To that end, Sting has always surrounded himself with the finest players in a live setting. On this night, the group rarely missed a beat as it plowed through Sting's copious catalog of hits, from his first solo smash 'If You Love Somebody Set Them Free', to the snappy 'We'll Be Together', a credible version of the Police's 'Every Little Thing She Does Is Magic', and the atmospheric folk ballad 'Fields Of Gold'.
An airing of 'Englishman In New York' was a no-brainer, seeing as how Sting had been presented with the title as his official Parks Department nickname during a press conference in the park last week.
And although surprises were few and far between, Sting did offer some interesting reinterpretations of familiar favorites. The Police standard 'Roxanne', which he reminisced about debuting in New York's famed CBGB club in 1978, traded the zing of earlier incarnations for a sparse, lengthy breakdown in its midsection.
Later, he transformed the lean funk of his old band's 'When The World Is Running Down, You Make The Best Of What's Still Around' - currently enjoying new life in clubs everywhere as a dance remix by Different Gear - into a swing hall rave-up, marked by Jason Rebello's nimble piano runs.
A nearly unrecognizable Sheryl Crow - who performed in the park nearly a year earlier - jumped onstage to sing a few lines on 'Fill Her Up', while young guitar phenom Jonny Lang unleashed a searing solo. The audience seemed confused about just who these guests were until Sting thanked them after the song was finished.
The evening's second encore gave Sting the chance to showcase his seldom-seen guitar chops. He played solo on the Police hit 'Message In A Bottle' and was joined by the rest of the band for a tender turn on 'Fragile', as a beautiful full moon shone brightly overhead. One wonders why Sting barely skims the surface of his ''non hits'' in concert; mustn't he be sick of rattling off 'Every Breath You Take' every night by now? Whatever his motivations, his millions of fans don't seem to mind in the slightest. And with support like that, it's unlikely that Sting's 'Brand New Day' will be slipping below the horizon anytime soon.
Here is Sting's setlist: If You Love Somebody Set Them Free, After The Rain, Perfect Love Gone Wrong, All This Time, Seven Days, Fill Her Up (with Sheryl Crow and Jonny Lang), Fields Of Gold, Every Little Thing She Does Is Magic, Moon Over Bourbon Street, Englishman In New York, Brand New Day, Roxanne, Desert Rose, When The World Is Running Down, You Make The Best Of What's Still Around, If I Ever Lose My Faith In You, Every Breath You Take, Message In A Bottle, Fragile.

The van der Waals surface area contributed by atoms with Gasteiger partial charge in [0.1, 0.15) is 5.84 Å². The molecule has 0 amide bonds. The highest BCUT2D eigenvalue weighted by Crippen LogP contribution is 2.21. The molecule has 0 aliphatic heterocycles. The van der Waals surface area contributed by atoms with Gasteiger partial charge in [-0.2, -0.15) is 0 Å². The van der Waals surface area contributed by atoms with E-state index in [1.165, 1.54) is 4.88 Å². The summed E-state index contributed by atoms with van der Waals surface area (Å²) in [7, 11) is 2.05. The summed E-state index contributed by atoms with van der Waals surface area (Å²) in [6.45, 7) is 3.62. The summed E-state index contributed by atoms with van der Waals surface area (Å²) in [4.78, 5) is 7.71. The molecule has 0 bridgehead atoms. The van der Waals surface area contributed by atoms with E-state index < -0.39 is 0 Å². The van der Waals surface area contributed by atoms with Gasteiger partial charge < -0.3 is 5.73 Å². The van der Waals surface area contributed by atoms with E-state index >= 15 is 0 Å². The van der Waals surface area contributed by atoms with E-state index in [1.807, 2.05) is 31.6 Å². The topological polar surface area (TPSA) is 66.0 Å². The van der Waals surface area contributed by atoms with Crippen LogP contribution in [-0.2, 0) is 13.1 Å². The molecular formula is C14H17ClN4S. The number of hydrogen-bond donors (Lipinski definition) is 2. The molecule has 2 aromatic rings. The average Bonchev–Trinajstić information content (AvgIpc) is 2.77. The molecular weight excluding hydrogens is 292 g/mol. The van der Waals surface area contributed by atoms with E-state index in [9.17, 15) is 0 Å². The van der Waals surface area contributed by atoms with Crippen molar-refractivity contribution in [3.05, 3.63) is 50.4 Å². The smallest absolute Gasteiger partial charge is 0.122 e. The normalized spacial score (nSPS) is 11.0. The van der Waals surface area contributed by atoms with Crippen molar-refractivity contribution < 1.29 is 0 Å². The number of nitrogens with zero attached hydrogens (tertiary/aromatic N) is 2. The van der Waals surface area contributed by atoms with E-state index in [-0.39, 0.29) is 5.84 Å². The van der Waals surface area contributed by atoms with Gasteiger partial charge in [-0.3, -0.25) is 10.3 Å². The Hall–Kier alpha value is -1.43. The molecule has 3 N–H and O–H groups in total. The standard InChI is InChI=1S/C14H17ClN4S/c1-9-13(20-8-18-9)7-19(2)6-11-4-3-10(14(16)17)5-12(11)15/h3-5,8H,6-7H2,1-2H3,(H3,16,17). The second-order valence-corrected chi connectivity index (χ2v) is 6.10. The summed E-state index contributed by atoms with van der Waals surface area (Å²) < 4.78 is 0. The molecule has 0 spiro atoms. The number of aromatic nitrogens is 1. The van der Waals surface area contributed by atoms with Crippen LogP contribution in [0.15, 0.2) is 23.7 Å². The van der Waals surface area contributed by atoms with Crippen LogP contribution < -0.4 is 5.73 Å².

(c) Billboard by Jonathan Cohen
New York finds love for a Police man...
''The first time I sang this in New York,'' said Sting in his distinctive rasp, standing onstage in Central Park's East Meadow Tuesday night, ''was in October 1978. I was in a little club in the Bowery called CBGBs. I'd never seen America, and America had never seen me. And I sang this song just like this,'' he said, breaking into the opening of 'Roxanne'.
The 25,000-plus in attendance, many of whom had been in the park since mid-afternoon, and who had sat through an opening set by Algerian rai singer Cheb Mami's ensemble, cheered as if they had been there in the legendary - and tiny - club the first time around.
Comedian and Monday Night Football commentator Dennis Miller came out to introduce Sting to an increasingly restless crowd, following speeches by a New York City official who listed previous park concerts from Barbra Streisand in 1967 through Garth Brooks in 1997, and a representative of sponsor Best Buy. ''I'm gonna do an acoustic set tonight,'' Miller wisecracked, promising ''I'll get off in a second - I'd be pissed off, too, if I were you.''
The large band, mostly made up of players from the recent 'Brand New Day' album, filled the massive, if spartan, stage. Sting's set ran from his earliest material with the Police through a large sampling of his latest solo work, highlighted by the appearance of special guests. Sheryl Crow, in a sparkly bare midriff outfit, sauntered out to sing a verse on 'Fill Her Up', followed by blues whiz kid Jonny Lang, who ignited the crowd with the evening's most pyrotechnic guitar work.
Drummer Manu Katche, replacing Vinnie Colaiuta from the CD, propelled the band, particularly on a boisterous Every Little Thing, while pianist Jason Rebello reprised his role and added extended, two fisted jazz/funk solos.
Sting, in black pants and a black muscle t-shirt showing off his yoga-sculpted biceps and triceps, worked the full stage, playing to the fans on the sides as well as in the center of the massive field. His audio bottom end may have been lost in the trees, but he wiggled his hips and bobbed his head from the far corners while other members soloed.